9. For use in a dynamoelectric machine having at least two windings, a switch unit for controlling at least one of the windings comprising a switch housing having internal walls forming switch accommodating cavity means, a first switch device disposed in said cavity means, said de vice including at least one stationary contact and an electrically conductive movable contact arm having one end supported by an electrically conductive element and its other end free to move into and out of engagement with the stationary contact; a second switching device disposed in said housing having a stationary contact and a movable flexible, electrically conductive, contact arm, said flexible arm having a first section mounted to said electrically conductive element and a second section in spaced relation to said first switch device for movement into and out of engagement with its associated stationary contact; a plunger slidably mounted by said internal walls for reciprocal movement depressed and extended positions and for acting upon the movable contact arms thereby to operate said switch device; spring means disposed in biasing engagement with said plunger and continuously biasing said plunger toward the extended position; said second section of said flexible contact arm projecting through a transverse channel in said plunger and being in engagement with said plunger for a part but not all of the movement of the plunger as the plunger moves between said depressed and extended positions; said movable flexible, contact arm of said second switch device applying bias on said plunger in a direction away from said extended position when the plunger approaches said position for cushioning said plunger as it moves into said extended position; the force applied on said plunger by said spring means being greater than the bias applied to said plunger by said flexible contact arm when the plunger is in its extended position to maintain the plunger in its extended position.
10. For use in a dynamoelectric machine having at least two windings, a switch unit for controlling at least one of the windings comprising a switch housing having a plurality of internal walls forming switch accommodating cavity means; two of said internal walls being in spaced apart and opposed relation; a first switch device positioned in said cavity means, said device including stationary con-tact having a terminal portion projecting through one of said two internal walls, an electrically conductive movable contact arm having one end supported by an electrically conductive element provided with a terminal portion projecting through the other of said two internal walls, the other end of said movable contact arm being free to move into and out of engagement with the stationary contacts; a second switching device disposed in said cavity means having a stationary contact provided with terminal means projecting through one of said two internal walls and a movable flexible, electrically conductive, contact arm; said flexible arm having a first section mounted to an electrically conductive element provided with a terminal portion projecting through one of said two internal walls and a second section in spaced relation to said first switch device for movement into and out of engagement with its associated stationary contact; a plunger having a first and second portion with, said first portion mounted Within the cavity means for reciprocal movement between depressed and extended positions to act upon the two movable contact arms thereby to operate said switch devices; said second portion projecting beyond the housing; spring means disposed in biasing engagement with said first portion of said plunger continuously biasing said plunger toward the extended position; said second section of said flexible contact arm projecting through a transverse channel in said plunger and having a lost motion connection therewith, with said flexible arm being operable by said plunger as the plunger moves between said depressed and extended positions; and said movable flexible, contact arm of said second switch device applying bias on said plunger with the force exerted on the plunger by said spring means being greater than the bias being applied by said flexible contact arm so that the force of said spring means is the controlling force on said plunger as the plunger moves toward its extended position; whereby the bias applied on the plunger by said flexible contact arm may be in either direction.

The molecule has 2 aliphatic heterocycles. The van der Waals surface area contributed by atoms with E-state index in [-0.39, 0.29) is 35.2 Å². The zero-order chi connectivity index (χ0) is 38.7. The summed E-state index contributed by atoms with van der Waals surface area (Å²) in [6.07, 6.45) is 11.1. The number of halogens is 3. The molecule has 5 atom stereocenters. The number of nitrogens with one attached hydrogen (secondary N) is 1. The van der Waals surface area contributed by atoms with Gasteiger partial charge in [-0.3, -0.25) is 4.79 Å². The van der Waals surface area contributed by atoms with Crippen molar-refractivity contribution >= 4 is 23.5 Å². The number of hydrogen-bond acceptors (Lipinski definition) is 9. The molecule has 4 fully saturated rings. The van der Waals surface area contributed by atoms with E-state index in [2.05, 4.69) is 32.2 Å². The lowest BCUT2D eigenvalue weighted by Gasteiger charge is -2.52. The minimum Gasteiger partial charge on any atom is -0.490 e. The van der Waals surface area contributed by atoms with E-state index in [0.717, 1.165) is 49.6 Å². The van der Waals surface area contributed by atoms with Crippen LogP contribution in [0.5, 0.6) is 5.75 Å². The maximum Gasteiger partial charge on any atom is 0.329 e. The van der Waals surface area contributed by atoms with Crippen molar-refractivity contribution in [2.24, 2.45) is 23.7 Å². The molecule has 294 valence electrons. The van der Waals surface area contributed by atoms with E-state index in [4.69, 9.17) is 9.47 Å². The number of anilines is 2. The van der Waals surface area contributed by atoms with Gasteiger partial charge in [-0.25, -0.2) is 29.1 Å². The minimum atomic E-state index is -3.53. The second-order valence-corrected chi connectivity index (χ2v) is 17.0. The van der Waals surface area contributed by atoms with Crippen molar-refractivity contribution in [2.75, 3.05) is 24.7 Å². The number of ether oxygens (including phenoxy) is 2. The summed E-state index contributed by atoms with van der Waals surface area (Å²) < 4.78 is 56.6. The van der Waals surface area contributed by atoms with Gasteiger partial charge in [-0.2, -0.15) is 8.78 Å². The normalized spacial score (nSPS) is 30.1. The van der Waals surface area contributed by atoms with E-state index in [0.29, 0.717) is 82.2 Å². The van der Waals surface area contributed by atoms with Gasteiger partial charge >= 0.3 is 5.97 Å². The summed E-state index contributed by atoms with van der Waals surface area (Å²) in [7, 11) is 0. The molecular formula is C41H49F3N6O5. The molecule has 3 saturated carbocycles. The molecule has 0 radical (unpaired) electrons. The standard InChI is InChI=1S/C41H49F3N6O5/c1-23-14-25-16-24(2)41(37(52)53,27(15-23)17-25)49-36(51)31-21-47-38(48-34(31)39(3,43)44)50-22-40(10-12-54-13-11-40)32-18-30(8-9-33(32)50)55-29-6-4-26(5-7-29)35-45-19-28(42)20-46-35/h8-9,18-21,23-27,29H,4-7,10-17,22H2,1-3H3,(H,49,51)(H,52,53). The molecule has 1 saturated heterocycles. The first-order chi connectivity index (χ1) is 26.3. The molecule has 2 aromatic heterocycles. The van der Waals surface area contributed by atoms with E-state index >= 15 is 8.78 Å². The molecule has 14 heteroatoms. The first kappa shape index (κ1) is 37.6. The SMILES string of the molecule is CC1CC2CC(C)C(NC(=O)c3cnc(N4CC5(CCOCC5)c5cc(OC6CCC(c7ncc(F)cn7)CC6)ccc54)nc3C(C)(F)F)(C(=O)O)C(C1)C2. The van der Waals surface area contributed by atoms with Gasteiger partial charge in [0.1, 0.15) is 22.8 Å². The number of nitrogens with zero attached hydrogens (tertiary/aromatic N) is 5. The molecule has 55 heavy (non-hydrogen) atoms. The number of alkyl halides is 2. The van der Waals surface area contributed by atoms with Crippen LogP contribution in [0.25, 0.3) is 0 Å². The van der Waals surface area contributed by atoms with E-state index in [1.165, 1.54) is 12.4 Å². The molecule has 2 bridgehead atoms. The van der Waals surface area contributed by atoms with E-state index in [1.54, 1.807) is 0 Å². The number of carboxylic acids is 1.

11. The switch unit of claim 10 in which the plunger is formed of molded material, having a pair of opposed recesses provided on the outer surface of said first por tion thereof; and said interior walls are formed with projections extending into said opposed recesses for limiting the total reciprocal movement of said plunger in at least one of the plunger positions.
12. The switch unit of claim 10' in which said plunger exerts a force on said movable flexible arm when said flexible arm is in engagement with said stationary contact of the second switch device for cushioning the movement of said plunger and for providing a firm engagement between the closed contacts of said second switch device.
References Cited by the Examiner UNITED STATES PATENTS 9/ 1947 Miller 20 067 9/1965 Simpson 200